- Please analyze the increase in impacts within an EIS to the following elements related to the City's Legacy of "Sense of Place," which commits the City to support and protect neighborhoods, historic and cultural resources, as well as natural settings and access to open space:
- Resulting from additional freight train trips on the BSM on recreation resources and social benefits of the Bellingham parks and open space system;
- Impacts of additional, longer and more frequent freight train trips along the BSM, as well as related infrastructure, including fencing, signals, siding, tracking, to the quality of public parks, open space and trails, and to scenic water views;
- Impacts of potential expansion of tracking or sidings associated with the increased rail traffic on public park lands and access to those lands, including impacts due to acquisition and/or eminent domain of properties that have a potential for future public access;
- Impacts of trains idling to adjacent park land, including public access, emergencies and operational access, noise, dust;
- Please analyze the increase in impacts within an EIS on to the following elements related to the City's Legacy of "Safe and Prepared Community," which commits the City to preventing and responding to emergencies and crime, as well as increasing community readiness and resilience:
- Paramedic response times and services of City of Bellingham's Fire and Police Departments as well as Whatcom Medic One and Fire District 7;
- Emergency response times for Medic One and Fire District 7 paramedics within and beyond the northern portions of the City;
- Safety of the general public resulting from fire in a coal car, including idling locomotives and train derailments or collisions;
- Impacts resulting from accelerated wear and tear on the rails themselves, ties, supporting ballast, bridges, crossings and tunnels.
- Public access issues, including delays in emergency response time and operational access, caused by increased rail traffic, to existing and future park lands along the rail right of way;
- Existing rights of way, both opened and unopened, that provide access to public lands and shorelines;
- Public and private property resulting from any potential spill on land or water during transport, storage or handling, including any spill due to a ship collision.
- Please analyze the increase in impacts within an EIS on the following elements related to the City's Legacy "Mobility and Connectivity Options," which commits the City to providing safe and well connected mobility options for all users as well as increase infrastructure for non-vehicular modes of transportation:
- The safety of park users as a direct result of increased rail traffic. Many existing legal access points to parks and trails involve at-grade rail crossings;
- Mobility and connectivity between on-street and off street non-motorized pedestrian and bicycle systems;
- Existing and proposed trail systems, including the Coast Millennium Trail, Bay to Baker Trail, Nooksack Loop Trail, all of which are identified in the City's Comprehensive Plan as well as proposed trail systems and linkages within and along the shoreline in the Waterfront District;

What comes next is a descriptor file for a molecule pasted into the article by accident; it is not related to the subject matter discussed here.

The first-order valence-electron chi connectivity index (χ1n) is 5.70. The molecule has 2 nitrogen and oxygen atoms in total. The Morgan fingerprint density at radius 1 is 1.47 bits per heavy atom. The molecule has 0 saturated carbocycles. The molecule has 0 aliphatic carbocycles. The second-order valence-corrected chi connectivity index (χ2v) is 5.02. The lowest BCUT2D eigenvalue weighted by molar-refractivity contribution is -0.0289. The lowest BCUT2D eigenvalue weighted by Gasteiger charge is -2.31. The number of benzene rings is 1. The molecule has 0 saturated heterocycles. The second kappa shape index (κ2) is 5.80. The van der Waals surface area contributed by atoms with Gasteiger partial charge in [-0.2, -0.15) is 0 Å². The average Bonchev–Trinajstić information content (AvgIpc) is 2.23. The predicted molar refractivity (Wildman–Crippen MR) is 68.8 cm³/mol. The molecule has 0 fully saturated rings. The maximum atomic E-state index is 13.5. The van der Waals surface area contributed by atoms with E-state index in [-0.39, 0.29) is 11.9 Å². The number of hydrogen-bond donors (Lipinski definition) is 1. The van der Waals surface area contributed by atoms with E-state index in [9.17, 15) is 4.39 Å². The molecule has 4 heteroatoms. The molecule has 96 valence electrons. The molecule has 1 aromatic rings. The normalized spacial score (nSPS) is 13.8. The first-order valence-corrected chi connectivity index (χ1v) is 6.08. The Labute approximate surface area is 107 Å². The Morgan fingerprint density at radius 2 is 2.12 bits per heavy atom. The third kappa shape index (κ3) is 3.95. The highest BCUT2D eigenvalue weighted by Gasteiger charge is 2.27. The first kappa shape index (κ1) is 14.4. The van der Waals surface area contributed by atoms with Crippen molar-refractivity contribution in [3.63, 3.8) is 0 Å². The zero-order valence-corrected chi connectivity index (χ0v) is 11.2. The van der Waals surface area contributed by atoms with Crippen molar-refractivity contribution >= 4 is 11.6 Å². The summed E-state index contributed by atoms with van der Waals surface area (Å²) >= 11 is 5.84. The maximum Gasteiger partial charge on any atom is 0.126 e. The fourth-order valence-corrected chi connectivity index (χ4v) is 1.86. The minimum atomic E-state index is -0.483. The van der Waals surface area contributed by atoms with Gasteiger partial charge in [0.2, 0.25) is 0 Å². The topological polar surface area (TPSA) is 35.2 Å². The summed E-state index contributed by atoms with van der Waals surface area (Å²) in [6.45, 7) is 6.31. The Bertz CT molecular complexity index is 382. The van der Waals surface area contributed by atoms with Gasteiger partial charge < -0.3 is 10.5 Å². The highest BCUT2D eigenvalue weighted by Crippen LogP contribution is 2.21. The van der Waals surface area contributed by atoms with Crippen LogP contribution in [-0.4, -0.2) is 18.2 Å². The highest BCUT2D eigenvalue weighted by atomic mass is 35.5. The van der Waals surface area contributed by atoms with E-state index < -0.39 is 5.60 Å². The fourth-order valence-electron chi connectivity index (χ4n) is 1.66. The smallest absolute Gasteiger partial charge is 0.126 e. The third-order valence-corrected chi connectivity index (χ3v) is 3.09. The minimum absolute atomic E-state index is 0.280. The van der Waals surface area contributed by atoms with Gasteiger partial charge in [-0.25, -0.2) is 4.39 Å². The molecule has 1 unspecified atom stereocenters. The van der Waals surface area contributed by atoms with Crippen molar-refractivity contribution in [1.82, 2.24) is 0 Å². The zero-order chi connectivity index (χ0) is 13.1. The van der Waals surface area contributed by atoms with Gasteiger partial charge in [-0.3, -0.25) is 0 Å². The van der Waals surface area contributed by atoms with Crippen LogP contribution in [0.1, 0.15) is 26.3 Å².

- Crossing safety for pedestrians, bicyclists, transit buses, automobiles, and freight delivery vehicles;
- Traffic congestion backing up into other intersections, blocking access to side streets, alleys, and driveways;
- Access to and from Amtrak passenger trains, the Alaska Ferry Terminal, other marine transportation tenants stationed at the Bellingham Cruise Terminal, the Community Boating Center and the Port of Bellingham's Fairhaven boat launch facilities and the effect on Bellingham's tourism income.
- The following at-grade street crossings all within the City limits:
- Harris Avenue (Fairhaven)
- 6th Street north of Harris Avenue (Fairhaven)
- Bayview Drive (Boulevard Park)
- South Bay Trail @ Boulevard Park
- Pine and Wharf Street (Waterfront District)
- Cornwall Avenue (Waterfront District)
- West Laurel Street (Waterfront District)
- Central Avenue (Old Town)
- “C” Street (Old Town)
- "F" Street (Old Town)
- Please analyze the following items related to the City's Legacy "Quality, Responsive City Services," which commits the City to delivering efficient, effective and accountable services, and transparent processes to involve stakeholders in decisions:
It is important to note that the City concurs with the October 22, 2012 letter from Buri, Funston and Mumford Attorneys at Law, which asserts that the GPT proposal is a "major development" as defined in Whatcom County Code (WCC) 20.88.010 and therefore is required to satisfy the "major development criteria," as specified in WCC 20.88.130.
- Associated costs of transportation improvements necessary to mitigate safety, congestion, and access issues resulting from an increase in freight train trips as part of the GPT proposal.
As the project qualifies as a major project, the applicant is responsible for demonstrating compliance with the criteria listed in WCC 20.88.130, including a showing that the project will not impose uncompensated requirements for public expenditures for additional utilities, facilities and services, will not impose uncompensated costs on other property owned and will be appropriately responsive to any EIS prepared for the project.
It is vital that any off-site infrastructure that is necessary for the project be considered as part of the project proposal itself, as required by WCC 20.88.130(6). If the Washington State Department of Ecology, the Army Corps of Engineers and Whatcom County (the "Co-Leads) does not require that the off-site infrastructure be considered as part of the project, then that infrastructure should be included as a condition precedent to the establishment of the major development, as required by WCC 20.88.140 or, considered as a reasonable alternative to the proposal and be analyzed pursuant to both SEPA and NEPA.
Mayor City Council President
[Note: these two attachments are pdf documents which I could not figure out how to display here.
They will be available on the City's website]
Recent published articles on Coal Export:
Coal train impacts feared along the Sound | Crosscut.com